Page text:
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Photography by Brad Herndon
Scent-control technology has its merits, but does it eliminate 100 percent of your stink? Rubber boots, scent-trapping clothing, and scent-neutralizing products used in combination can help to keep strange odors in your deer woods to a minimum. However, despite these highly touted, wallet-lightening measures, you still might be leaving traces of scent along the trail.
Did you remember to scent-wash your bow or rifle sling? Did you de-scent your knife sheath and belt? Is the release strapped to your bow carrying sweat from your summer practice sessions? If not, slight brushes with vegetation can leave hints of danger behind for a vigilant buck to discover.
Humans have five million or more olfactory chemoreceptors in our upper noses. These are situated on a postage-stamp-sized mucous membrane that detects airborne chemicals and gives you the ability to distinguish between more than 10,000 separate smells. Sounds impressive, right?
According to research from the University of Wisconsin–Stevens Point, whitetails have a longer olfactory system to analyze scent more efficiently with 60 times the olfactory sensors we have. So be sure to remove any last vestiges of yourself from the equation by charting a backdoor route to your stand and hacking a plant-free path to follow.
Begin your project by mapping an entrance-exit course that includes a prevailing wind to keep your airborne scent downwind of likely whitetail hangouts. You can begin the search at home. Use online mapping programs like ScoutLook Weather, which includes Google Earth maps and a scent cone graphic to display your projected scent dispersal in a given location. You can also compare winds at multiple hunting locations in order to choose the right stand. Topographic resources can aid your route search, but boots on the ground will likely be the best next step for access confirmation.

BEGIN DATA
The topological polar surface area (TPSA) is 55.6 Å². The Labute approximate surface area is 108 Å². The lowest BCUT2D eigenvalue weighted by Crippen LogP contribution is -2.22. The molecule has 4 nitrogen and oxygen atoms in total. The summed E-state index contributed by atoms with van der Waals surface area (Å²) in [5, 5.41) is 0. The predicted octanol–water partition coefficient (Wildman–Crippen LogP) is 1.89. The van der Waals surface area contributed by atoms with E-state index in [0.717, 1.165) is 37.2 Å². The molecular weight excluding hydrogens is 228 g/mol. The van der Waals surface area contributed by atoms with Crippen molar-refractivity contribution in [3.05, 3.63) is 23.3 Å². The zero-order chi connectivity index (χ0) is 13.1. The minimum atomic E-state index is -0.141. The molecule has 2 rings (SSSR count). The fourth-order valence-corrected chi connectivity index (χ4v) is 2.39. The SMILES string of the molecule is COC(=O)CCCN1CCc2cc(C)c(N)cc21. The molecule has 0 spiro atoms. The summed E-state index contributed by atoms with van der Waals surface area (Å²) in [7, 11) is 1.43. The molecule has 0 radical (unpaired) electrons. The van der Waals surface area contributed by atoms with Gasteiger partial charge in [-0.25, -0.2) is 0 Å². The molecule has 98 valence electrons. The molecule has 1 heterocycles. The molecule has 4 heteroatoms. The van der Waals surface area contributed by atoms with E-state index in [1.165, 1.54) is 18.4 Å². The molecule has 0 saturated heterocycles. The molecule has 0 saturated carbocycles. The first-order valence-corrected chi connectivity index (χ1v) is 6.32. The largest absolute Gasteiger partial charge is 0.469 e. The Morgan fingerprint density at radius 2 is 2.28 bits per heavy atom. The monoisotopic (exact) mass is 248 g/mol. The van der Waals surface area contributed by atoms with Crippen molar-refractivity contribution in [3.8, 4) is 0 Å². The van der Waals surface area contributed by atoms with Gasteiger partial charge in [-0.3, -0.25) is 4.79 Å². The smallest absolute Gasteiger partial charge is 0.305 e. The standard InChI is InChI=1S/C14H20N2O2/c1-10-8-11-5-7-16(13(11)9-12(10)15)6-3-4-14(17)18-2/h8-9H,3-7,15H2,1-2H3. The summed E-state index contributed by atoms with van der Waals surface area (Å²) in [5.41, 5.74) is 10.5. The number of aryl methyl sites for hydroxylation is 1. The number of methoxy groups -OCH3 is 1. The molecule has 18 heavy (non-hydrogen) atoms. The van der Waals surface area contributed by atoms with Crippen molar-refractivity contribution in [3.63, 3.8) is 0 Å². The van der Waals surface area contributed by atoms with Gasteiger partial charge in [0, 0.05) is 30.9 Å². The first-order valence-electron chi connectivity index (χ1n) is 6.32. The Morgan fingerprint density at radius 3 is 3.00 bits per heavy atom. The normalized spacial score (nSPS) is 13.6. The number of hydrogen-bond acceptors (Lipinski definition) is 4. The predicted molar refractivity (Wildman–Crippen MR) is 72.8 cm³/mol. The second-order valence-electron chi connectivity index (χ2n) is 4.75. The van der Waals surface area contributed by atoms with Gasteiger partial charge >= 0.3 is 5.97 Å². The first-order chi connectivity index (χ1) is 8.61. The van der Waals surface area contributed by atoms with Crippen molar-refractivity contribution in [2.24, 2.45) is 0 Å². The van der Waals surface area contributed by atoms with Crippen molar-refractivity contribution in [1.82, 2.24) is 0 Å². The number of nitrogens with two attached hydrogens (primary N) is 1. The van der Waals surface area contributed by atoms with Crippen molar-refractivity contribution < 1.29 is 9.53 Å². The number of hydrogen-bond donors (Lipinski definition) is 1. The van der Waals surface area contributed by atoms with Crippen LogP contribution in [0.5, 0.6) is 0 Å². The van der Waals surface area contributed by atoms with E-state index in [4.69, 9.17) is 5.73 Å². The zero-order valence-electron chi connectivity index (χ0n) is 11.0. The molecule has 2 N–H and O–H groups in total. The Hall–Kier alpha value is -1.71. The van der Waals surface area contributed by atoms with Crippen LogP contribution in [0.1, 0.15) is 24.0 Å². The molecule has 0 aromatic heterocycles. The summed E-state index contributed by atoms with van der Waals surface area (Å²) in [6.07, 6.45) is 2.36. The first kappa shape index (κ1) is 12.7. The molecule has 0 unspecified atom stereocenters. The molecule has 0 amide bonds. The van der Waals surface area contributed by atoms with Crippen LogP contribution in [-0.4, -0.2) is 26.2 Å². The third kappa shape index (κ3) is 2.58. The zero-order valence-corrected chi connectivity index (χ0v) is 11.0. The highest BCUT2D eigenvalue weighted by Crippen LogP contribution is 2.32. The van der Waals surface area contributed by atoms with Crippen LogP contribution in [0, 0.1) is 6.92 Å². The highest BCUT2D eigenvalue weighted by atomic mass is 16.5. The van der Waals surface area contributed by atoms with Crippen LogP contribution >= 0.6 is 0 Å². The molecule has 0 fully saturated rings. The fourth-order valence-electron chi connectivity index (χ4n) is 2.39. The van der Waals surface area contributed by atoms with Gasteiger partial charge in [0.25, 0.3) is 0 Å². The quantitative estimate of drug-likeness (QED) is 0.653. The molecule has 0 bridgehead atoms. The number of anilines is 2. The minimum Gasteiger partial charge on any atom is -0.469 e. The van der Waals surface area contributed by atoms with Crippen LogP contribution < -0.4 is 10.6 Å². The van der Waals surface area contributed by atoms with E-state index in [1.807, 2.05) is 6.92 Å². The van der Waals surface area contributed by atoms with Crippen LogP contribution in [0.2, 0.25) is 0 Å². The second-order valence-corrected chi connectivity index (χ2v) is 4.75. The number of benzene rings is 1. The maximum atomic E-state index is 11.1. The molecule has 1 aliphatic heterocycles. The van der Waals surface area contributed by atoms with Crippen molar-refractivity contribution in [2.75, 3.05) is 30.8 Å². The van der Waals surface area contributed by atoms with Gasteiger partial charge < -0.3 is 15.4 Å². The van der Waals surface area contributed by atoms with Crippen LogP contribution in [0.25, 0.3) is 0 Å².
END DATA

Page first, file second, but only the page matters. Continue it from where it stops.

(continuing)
Recon starts by looking for backdoor approaches that circumnavigate any deer activity at dawn or dusk. As you scout routes, consider using terrain features to veil your downwind approach. Hills, ridges, coulees, ditches, and even old structures provide cover as you sneak into an ambush site. It doesn’t take much of a terrain feature to hide a human form. Some of the best features to utilize are dry creek- and riverbeds. High banks hide your form, and the beds are generally free of vegetation.
Note any main game trails and avoid crossing them if at all possible. Swing wide around them or move parallel to them to avoid leaving your scent in high-traffic areas. As you near a possible stand location, search for trees and hide possibilities downwind of where you expect whitetail action. Now is the time to take a lawn-service mindset.
By trimming stand access trails 100 to 200 yards from your stand, you create avenues where nothing will brush against your clothing or gear to alert deer to your presence.